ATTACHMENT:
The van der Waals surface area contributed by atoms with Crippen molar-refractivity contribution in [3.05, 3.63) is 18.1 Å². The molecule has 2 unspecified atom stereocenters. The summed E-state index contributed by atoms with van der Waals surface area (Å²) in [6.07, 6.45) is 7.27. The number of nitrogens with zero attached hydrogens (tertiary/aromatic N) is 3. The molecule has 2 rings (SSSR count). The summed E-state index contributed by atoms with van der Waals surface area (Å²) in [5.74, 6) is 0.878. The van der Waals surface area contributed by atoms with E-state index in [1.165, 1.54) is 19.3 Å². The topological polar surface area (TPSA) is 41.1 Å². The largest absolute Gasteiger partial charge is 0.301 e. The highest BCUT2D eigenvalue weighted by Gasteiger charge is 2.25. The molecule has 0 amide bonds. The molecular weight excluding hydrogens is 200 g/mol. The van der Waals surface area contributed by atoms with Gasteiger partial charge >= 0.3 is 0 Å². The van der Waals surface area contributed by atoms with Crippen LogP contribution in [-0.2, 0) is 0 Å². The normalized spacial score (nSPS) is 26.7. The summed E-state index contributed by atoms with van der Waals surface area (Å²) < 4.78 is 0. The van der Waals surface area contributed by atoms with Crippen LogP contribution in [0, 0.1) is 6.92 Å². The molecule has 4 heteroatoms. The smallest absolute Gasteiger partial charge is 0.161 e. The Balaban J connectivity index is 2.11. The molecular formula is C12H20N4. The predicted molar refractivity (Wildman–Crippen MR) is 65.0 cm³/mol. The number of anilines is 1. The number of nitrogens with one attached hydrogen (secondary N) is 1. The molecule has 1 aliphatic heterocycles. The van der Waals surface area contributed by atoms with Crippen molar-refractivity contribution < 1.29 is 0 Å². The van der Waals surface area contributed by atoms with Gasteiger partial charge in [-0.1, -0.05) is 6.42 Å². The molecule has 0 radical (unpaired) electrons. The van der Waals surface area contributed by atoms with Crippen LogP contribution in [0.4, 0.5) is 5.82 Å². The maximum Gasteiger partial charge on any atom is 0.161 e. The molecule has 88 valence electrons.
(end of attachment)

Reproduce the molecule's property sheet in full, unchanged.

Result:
The van der Waals surface area contributed by atoms with Crippen molar-refractivity contribution in [3.05, 3.63) is 18.1 Å². The molecule has 2 unspecified atom stereocenters. The summed E-state index contributed by atoms with van der Waals surface area (Å²) in [6.07, 6.45) is 7.27. The number of nitrogens with zero attached hydrogens (tertiary/aromatic N) is 3. The molecule has 2 rings (SSSR count). The summed E-state index contributed by atoms with van der Waals surface area (Å²) in [5.74, 6) is 0.878. The van der Waals surface area contributed by atoms with E-state index in [1.165, 1.54) is 19.3 Å². The topological polar surface area (TPSA) is 41.1 Å². The largest absolute Gasteiger partial charge is 0.301 e. The highest BCUT2D eigenvalue weighted by Gasteiger charge is 2.25. The molecule has 0 amide bonds. The molecular weight excluding hydrogens is 200 g/mol. The van der Waals surface area contributed by atoms with Gasteiger partial charge >= 0.3 is 0 Å². The van der Waals surface area contributed by atoms with Crippen LogP contribution in [-0.2, 0) is 0 Å². The normalized spacial score (nSPS) is 26.7. The summed E-state index contributed by atoms with van der Waals surface area (Å²) < 4.78 is 0. The van der Waals surface area contributed by atoms with Crippen LogP contribution in [0, 0.1) is 6.92 Å². The molecule has 4 heteroatoms. The smallest absolute Gasteiger partial charge is 0.161 e. The Balaban J connectivity index is 2.11. The molecular formula is C12H20N4. The predicted molar refractivity (Wildman–Crippen MR) is 65.0 cm³/mol. The number of anilines is 1. The number of nitrogens with one attached hydrogen (secondary N) is 1. The molecule has 1 aliphatic heterocycles. The van der Waals surface area contributed by atoms with Crippen molar-refractivity contribution < 1.29 is 0 Å². The van der Waals surface area contributed by atoms with Gasteiger partial charge in [-0.1, -0.05) is 6.42 Å². The molecule has 0 radical (unpaired) electrons. The van der Waals surface area contributed by atoms with Crippen LogP contribution in [0.4, 0.5) is 5.82 Å². The maximum Gasteiger partial charge on any atom is 0.161 e. The molecule has 88 valence electrons.